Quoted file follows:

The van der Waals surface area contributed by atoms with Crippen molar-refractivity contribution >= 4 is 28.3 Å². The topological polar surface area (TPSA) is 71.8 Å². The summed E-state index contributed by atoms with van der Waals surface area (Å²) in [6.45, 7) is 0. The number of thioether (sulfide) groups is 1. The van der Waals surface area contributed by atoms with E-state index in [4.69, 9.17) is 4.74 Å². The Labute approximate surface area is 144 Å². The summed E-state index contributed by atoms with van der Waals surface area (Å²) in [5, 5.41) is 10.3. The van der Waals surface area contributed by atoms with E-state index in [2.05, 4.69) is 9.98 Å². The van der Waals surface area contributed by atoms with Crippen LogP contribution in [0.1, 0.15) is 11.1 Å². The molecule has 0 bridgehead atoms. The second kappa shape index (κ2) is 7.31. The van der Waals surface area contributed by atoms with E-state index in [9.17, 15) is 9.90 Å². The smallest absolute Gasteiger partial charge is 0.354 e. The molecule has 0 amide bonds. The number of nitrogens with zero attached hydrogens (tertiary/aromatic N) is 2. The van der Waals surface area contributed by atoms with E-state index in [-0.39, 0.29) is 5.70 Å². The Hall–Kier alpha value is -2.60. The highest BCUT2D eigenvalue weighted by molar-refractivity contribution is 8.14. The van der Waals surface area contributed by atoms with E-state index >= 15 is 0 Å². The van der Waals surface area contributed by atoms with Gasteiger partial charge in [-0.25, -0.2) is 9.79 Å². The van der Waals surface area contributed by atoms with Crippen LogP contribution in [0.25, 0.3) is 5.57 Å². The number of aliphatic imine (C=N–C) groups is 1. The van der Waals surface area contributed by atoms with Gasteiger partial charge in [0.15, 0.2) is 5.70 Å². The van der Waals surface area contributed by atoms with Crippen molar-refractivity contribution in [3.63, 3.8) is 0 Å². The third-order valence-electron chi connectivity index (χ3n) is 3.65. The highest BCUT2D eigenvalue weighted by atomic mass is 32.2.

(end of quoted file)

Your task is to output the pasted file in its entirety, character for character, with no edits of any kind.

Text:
The van der Waals surface area contributed by atoms with Crippen molar-refractivity contribution >= 4 is 28.3 Å². The topological polar surface area (TPSA) is 71.8 Å². The summed E-state index contributed by atoms with van der Waals surface area (Å²) in [6.45, 7) is 0. The number of thioether (sulfide) groups is 1. The van der Waals surface area contributed by atoms with E-state index in [4.69, 9.17) is 4.74 Å². The Labute approximate surface area is 144 Å². The summed E-state index contributed by atoms with van der Waals surface area (Å²) in [5, 5.41) is 10.3. The van der Waals surface area contributed by atoms with E-state index in [2.05, 4.69) is 9.98 Å². The van der Waals surface area contributed by atoms with Crippen LogP contribution in [0.1, 0.15) is 11.1 Å². The molecule has 0 bridgehead atoms. The second kappa shape index (κ2) is 7.31. The van der Waals surface area contributed by atoms with E-state index in [9.17, 15) is 9.90 Å². The smallest absolute Gasteiger partial charge is 0.354 e. The molecule has 0 amide bonds. The number of nitrogens with zero attached hydrogens (tertiary/aromatic N) is 2. The van der Waals surface area contributed by atoms with E-state index in [-0.39, 0.29) is 5.70 Å². The Hall–Kier alpha value is -2.60. The highest BCUT2D eigenvalue weighted by molar-refractivity contribution is 8.14. The van der Waals surface area contributed by atoms with E-state index >= 15 is 0 Å². The van der Waals surface area contributed by atoms with Gasteiger partial charge in [-0.25, -0.2) is 9.79 Å². The van der Waals surface area contributed by atoms with Crippen LogP contribution in [0.25, 0.3) is 5.57 Å². The number of aliphatic imine (C=N–C) groups is 1. The van der Waals surface area contributed by atoms with Gasteiger partial charge in [0.15, 0.2) is 5.70 Å². The van der Waals surface area contributed by atoms with Crippen molar-refractivity contribution in [3.63, 3.8) is 0 Å². The third-order valence-electron chi connectivity index (χ3n) is 3.65. The highest BCUT2D eigenvalue weighted by atomic mass is 32.2.